Ties that last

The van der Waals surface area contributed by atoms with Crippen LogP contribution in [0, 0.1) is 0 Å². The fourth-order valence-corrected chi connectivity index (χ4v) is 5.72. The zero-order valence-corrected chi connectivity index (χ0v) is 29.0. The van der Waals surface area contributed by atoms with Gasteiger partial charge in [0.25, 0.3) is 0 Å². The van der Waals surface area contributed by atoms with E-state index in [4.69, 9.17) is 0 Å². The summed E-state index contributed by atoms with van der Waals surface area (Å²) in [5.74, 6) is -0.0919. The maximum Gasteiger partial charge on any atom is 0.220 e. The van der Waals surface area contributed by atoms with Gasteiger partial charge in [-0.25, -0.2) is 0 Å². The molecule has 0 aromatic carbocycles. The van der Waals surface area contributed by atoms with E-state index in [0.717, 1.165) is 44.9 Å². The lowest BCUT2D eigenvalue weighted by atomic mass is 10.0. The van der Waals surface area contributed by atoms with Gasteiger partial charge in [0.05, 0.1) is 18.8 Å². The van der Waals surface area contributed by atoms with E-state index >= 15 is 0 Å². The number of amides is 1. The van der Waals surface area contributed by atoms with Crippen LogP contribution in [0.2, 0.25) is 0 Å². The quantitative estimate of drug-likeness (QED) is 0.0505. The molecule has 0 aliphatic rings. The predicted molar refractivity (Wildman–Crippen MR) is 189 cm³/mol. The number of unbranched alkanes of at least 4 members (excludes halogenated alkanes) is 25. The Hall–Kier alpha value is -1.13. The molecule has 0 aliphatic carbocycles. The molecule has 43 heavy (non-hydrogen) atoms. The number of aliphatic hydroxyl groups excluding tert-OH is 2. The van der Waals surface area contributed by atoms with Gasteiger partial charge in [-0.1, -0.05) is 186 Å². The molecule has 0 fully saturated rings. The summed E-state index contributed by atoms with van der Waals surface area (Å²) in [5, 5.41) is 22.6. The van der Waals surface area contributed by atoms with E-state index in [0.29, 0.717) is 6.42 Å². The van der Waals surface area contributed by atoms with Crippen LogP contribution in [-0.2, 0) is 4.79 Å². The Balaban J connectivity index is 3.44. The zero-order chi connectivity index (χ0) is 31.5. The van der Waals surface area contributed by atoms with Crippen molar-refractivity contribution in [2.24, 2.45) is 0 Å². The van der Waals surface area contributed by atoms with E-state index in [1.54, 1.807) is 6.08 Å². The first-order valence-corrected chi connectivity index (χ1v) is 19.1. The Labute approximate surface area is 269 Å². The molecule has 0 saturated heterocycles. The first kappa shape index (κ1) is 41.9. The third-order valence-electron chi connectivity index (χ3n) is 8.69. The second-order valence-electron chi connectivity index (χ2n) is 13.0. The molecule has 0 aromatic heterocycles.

Software firm Oribis has a one-on-one relationship with MacauSlot and is playing the long game in terms of expansion The restriction of Macauslot’s gaming activity to soccer and NBA basketball could be one reason behind its recently announced decrease in turnover. As a result, Sociedade de Loterias e Apostas Mútuas de Macau (Macauslot) – has previously stated that it intends to approach the government to propose a license for betting on other sports. “It would be a relatively straightforward process to expand their online offering across other sports”, observes David Loveday, chief executive officer of Orbis, the software provider for Macauslot. “When working with long-established customers such as Macauslot, the integration process for Orbis software is actually quite fast. The OpenBet platform is, as the name suggests, entirely open. It allows seamless integration with third parties and the addition of add-on applications; it is robust, scalable and flexible,” he says. On whether the government should license more sports betting operators, Orbis’ CEO is cautious: “Macauslot is a strategic partner who we value and would always consult if the situation changes in Macau.” Unlicensed bookies Illegal bookmaking might also be behind some of the problems Macauslot has been having, even though, for Loveday, it is common to all legal operators and developers. “Orbis has a strong track record in compliance and our software cannot be used to involve players from anywhere other than tier 1 jurisdictions [developed betting markets regulated by law],” he says. Being free to do as they wish and working in a different tax regime, unlicensed bookies might be attracting more clients in the short-term. However, in terms of long-term strategy, they are exposed to more risk mainly because, as more and more legitimate operators (part-Government licensees) enter the market, the clear benefits of trading in legal websites far outstrip any minor price improvements that may be offered. Partnership with Macauslot Macauslot is mainly owned by Sociedade de Turismo e Diversões de Macau (STDM). Founded in 1989, it started off as the first government-franchised company offering the sale of instant winning lottery tickets on passenger ferries running between Hong Kong and Macau. In 1998, the company was authorised to develop soccer betting, becoming the first government-franchised company in Asia to operate a sports betting business. Four years later a government-franchise for basketball betting followed. Orbis has been the software provider for Macauslot for 10 years. “Orbis has integrated our world-leading OpenBet platform into the Macauslot system, allowing access to third parties and various applications through the pioneering open platform,” Loveday explains. It works side by side with the Macau Government using very strict guidelines and levels of approval for all betting-related businesses. “We build and tailor our software according to specifications provided to us by Macauslot. Those specifications include key functionality that is required or necessary to satisfy the conditions of operating under a Macau license,” Loveday outlines. The Orbis CEO says the the fundamentals of sports betting in Macau are very similar to those in the west. Therefore, according to Loveday, Asian software is concerned with quality and the types of bets. Nevertheless, he says the types of bets in Macau are very different from the ones in the United Kingdom, and are rooted in Asian handicap betting. Mainland chance The online gaming sector seems to be eager to join the mainland market, but up to this point, it is impossible. “Like other businesses in this sector, we are keen to work with the mainland, but legally and in an approved way. “It would be a natural extension for our solid operations currently in place and we would be well positioned to take advantage,” he says. According to the CEO, the most probable route for expansion may come via government-regulated, existing institutions. Let us not forget that gambling is still illegal in China, although welfare and sports lotteries are allowed, but under very particular circumstances. Loveday says: “By continuing to work very closely with Macauslot and respecting the laws and wishes of the government, we can present new jurisdictions with a clean slate and proven integrity.” In addition to Macau, the company also operates in Australia. “Orbis is keen to enter new legalised areas and offer the same world-leading OpenBet platform used by the world’s largest betting operators, to new potential partners in all tier 1 jurisdictions.”